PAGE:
Design MerianBy Steven Killing


Buttered Seat Belts


A glance at the sail plan of Meridian tells you this boat is fun-and fast. It looks as though the builder carved the deck out of butter and then drove it down the highway on a hot day. A sort of smoothed out, nothing in the way of the wind profile. If you get the impression that I like the boat, you are right. This sensible approach to an Ultra Light Displacement Boat (ULDB) began soon after Chuck Schiff, a successful architect in his own right, came to work for Robert H. (Bob) Perry. Schiff had been in the office about a year and was becoming proficient at the various aspects of yacht design. Then the idle chat about a new 70 footer for Schiff began to solidify. The desire was to produce an all round ULDB one that goes upwind as well as reaches and runs.


In the past, ULDB's were designed to ignore the rating rules and go for the speed that would deliver first to finish honors. That hasn't changed here. In off the wind races they would shine, but they didn't have the stability to sail fast upwind. That part has changed. Perry and Schiff had been watching the success of the Olson 30, a light boat that performs well in most wind conditions. That was their starting point. They then drew up two hulls and used the proven performance prediction program to test them out. Combining the output of the program with the expected sailing conditions in its Seattle home, they arrived at the "perfect "hull.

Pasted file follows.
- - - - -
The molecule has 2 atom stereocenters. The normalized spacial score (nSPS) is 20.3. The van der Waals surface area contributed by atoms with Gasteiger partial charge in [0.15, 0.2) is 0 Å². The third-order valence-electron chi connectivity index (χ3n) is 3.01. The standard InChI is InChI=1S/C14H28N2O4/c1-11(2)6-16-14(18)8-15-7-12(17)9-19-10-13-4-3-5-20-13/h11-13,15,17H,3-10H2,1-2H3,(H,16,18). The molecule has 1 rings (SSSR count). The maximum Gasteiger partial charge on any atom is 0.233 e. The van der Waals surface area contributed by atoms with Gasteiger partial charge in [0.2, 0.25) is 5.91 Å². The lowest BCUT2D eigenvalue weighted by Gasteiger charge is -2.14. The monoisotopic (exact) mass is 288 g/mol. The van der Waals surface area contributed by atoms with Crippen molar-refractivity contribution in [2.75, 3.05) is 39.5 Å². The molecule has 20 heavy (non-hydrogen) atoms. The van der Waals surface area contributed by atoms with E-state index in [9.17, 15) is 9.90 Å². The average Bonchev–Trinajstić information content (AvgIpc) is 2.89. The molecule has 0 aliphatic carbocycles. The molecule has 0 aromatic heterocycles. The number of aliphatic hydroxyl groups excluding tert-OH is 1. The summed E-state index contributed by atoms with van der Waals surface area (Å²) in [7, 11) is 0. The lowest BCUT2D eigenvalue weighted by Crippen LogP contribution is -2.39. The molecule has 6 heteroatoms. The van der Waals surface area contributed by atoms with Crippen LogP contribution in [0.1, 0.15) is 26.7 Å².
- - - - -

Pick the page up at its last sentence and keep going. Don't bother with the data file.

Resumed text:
Ballast is a critical factor in a ULDB design. At a displacement of 26,000 pounds, the boat has 12,000 pounds of ballast for a 47 per cent ballast displacement ratio. Even with that high quantity of lead, it needs to be placed as low as possible to hold up the tall, 72V2-foot rig.


Perry comments, "We looked at bulb configurations, normal NACA style keels, and we ignored wings. In retrospect, I would have to say that wings seem the way to go, especially in light of the benefits of a low [center of gravity]." Much of the benefit of Australia Ifs famed wings is in the fact that they are made of lead and there­fore provide a lot of stability. To lower the ballast in Meridian's case, Perry started the lead halfway down the keel and made it very thick at the bottom.


The deck has some nice sail handling features, including a recessed roller furling drum for the jib to cut down windage, lazy jacks on the main and an electric main halyard winch. The owner does have plans to cruise the boat now and again, although I think that to appreciate the scenery he may have to drag a few sea anchors. "If the impression you receive as you walk down the dock toward Meridian is one of pure racing intent," suggests Perry, "the impression you receive below is almost the opposite."


Berths everywhere. There are two private cabins aft and a lovely galley. It looks spacious, but that shouldn't be too hard in a 70-footer. The hull sections show an easy-going hull shape with lots of flair above the waterline. So little consideration has been given to the IOR that, in fact, it rates 79.1 feet, well above the 70-foot limit allowed. The response from Perry and Schiff? "We are prepared to bring the rating down to 70.0, but we really don't want to." Strap on the seat belts and let's go.


For more information, contact Robert H. Perry Yacht Designers, Inc., 6400 Seaview Ave. N.W., Seattle, Washington 98107.


Specifications:
Sail
Manufacturer: Meridian
Model: Meridian
Model year: 1984
Length: 50 - > Ft

Steve Killing is an independent designer based in midland, Ontario. He is the Head of the Design program from North America’s Cup Challenge.
Originally Published in Canadian Yacht’s Nov 1984 issue.

 

 

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Wednesday, 25 September 2019 00:29

In 1984, you published an article about the boat that I now own — Meridian, a 70-foot sloop built on Bainbridge Island. I bought her from the original owner in 2012.

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